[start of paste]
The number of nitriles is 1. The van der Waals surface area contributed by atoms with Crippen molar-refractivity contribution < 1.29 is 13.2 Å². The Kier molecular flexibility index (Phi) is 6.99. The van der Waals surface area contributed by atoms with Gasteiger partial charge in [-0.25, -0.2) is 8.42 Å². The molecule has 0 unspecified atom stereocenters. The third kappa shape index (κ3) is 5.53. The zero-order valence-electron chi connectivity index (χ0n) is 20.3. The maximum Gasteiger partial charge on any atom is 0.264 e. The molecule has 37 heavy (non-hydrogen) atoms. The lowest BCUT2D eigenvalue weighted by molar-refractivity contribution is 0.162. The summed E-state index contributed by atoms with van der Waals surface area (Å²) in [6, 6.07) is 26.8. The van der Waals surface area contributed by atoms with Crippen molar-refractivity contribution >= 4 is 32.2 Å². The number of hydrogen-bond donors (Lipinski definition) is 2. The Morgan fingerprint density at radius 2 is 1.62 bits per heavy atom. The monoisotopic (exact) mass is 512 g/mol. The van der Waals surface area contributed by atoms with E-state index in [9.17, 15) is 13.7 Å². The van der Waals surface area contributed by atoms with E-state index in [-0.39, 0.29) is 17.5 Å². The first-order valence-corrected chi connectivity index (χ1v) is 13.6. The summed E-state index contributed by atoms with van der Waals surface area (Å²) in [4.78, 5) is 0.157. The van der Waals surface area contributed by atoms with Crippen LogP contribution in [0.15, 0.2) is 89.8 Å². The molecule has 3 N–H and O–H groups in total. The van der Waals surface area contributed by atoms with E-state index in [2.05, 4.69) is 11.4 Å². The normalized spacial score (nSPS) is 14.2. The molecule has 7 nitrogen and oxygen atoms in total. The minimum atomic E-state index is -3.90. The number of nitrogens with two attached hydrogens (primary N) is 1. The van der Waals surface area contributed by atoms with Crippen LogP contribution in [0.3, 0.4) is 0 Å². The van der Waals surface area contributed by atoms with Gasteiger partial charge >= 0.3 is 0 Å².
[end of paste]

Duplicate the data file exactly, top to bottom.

The number of nitriles is 1. The van der Waals surface area contributed by atoms with Crippen molar-refractivity contribution < 1.29 is 13.2 Å². The Kier molecular flexibility index (Phi) is 6.99. The van der Waals surface area contributed by atoms with Gasteiger partial charge in [-0.25, -0.2) is 8.42 Å². The molecule has 0 unspecified atom stereocenters. The third kappa shape index (κ3) is 5.53. The zero-order valence-electron chi connectivity index (χ0n) is 20.3. The maximum Gasteiger partial charge on any atom is 0.264 e. The molecule has 37 heavy (non-hydrogen) atoms. The lowest BCUT2D eigenvalue weighted by molar-refractivity contribution is 0.162. The summed E-state index contributed by atoms with van der Waals surface area (Å²) in [6, 6.07) is 26.8. The van der Waals surface area contributed by atoms with Crippen molar-refractivity contribution >= 4 is 32.2 Å². The number of hydrogen-bond donors (Lipinski definition) is 2. The Morgan fingerprint density at radius 2 is 1.62 bits per heavy atom. The monoisotopic (exact) mass is 512 g/mol. The van der Waals surface area contributed by atoms with E-state index in [9.17, 15) is 13.7 Å². The van der Waals surface area contributed by atoms with E-state index in [-0.39, 0.29) is 17.5 Å². The first-order valence-corrected chi connectivity index (χ1v) is 13.6. The summed E-state index contributed by atoms with van der Waals surface area (Å²) in [4.78, 5) is 0.157. The van der Waals surface area contributed by atoms with Crippen LogP contribution in [0.15, 0.2) is 89.8 Å². The molecule has 3 N–H and O–H groups in total. The van der Waals surface area contributed by atoms with E-state index in [2.05, 4.69) is 11.4 Å². The normalized spacial score (nSPS) is 14.2. The molecule has 7 nitrogen and oxygen atoms in total. The minimum atomic E-state index is -3.90. The number of nitrogens with two attached hydrogens (primary N) is 1. The van der Waals surface area contributed by atoms with Crippen LogP contribution in [0.3, 0.4) is 0 Å². The van der Waals surface area contributed by atoms with Gasteiger partial charge >= 0.3 is 0 Å².